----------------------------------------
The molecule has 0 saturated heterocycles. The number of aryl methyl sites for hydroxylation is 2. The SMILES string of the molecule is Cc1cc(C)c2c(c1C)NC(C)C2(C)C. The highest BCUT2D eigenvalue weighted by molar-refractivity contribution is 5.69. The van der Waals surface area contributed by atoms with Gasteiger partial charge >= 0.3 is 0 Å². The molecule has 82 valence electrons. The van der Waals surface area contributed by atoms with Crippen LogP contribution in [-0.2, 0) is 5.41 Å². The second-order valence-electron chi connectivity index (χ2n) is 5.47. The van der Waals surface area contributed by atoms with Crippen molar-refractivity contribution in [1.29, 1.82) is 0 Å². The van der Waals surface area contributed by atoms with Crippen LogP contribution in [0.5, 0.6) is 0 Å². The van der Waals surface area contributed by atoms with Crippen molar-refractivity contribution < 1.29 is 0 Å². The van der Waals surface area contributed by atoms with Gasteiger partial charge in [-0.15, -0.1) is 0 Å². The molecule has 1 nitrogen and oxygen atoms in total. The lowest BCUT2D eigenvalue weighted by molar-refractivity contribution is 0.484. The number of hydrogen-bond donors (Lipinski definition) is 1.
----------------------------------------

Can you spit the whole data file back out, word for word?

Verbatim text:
The molecule has 0 saturated heterocycles. The number of aryl methyl sites for hydroxylation is 2. The SMILES string of the molecule is Cc1cc(C)c2c(c1C)NC(C)C2(C)C. The highest BCUT2D eigenvalue weighted by molar-refractivity contribution is 5.69. The van der Waals surface area contributed by atoms with Gasteiger partial charge >= 0.3 is 0 Å². The molecule has 82 valence electrons. The van der Waals surface area contributed by atoms with Crippen LogP contribution in [-0.2, 0) is 5.41 Å². The second-order valence-electron chi connectivity index (χ2n) is 5.47. The van der Waals surface area contributed by atoms with Crippen molar-refractivity contribution in [1.29, 1.82) is 0 Å². The van der Waals surface area contributed by atoms with Crippen LogP contribution in [0.5, 0.6) is 0 Å². The van der Waals surface area contributed by atoms with Crippen molar-refractivity contribution < 1.29 is 0 Å². The van der Waals surface area contributed by atoms with Gasteiger partial charge in [-0.15, -0.1) is 0 Å². The molecule has 1 nitrogen and oxygen atoms in total. The lowest BCUT2D eigenvalue weighted by molar-refractivity contribution is 0.484. The number of hydrogen-bond donors (Lipinski definition) is 1.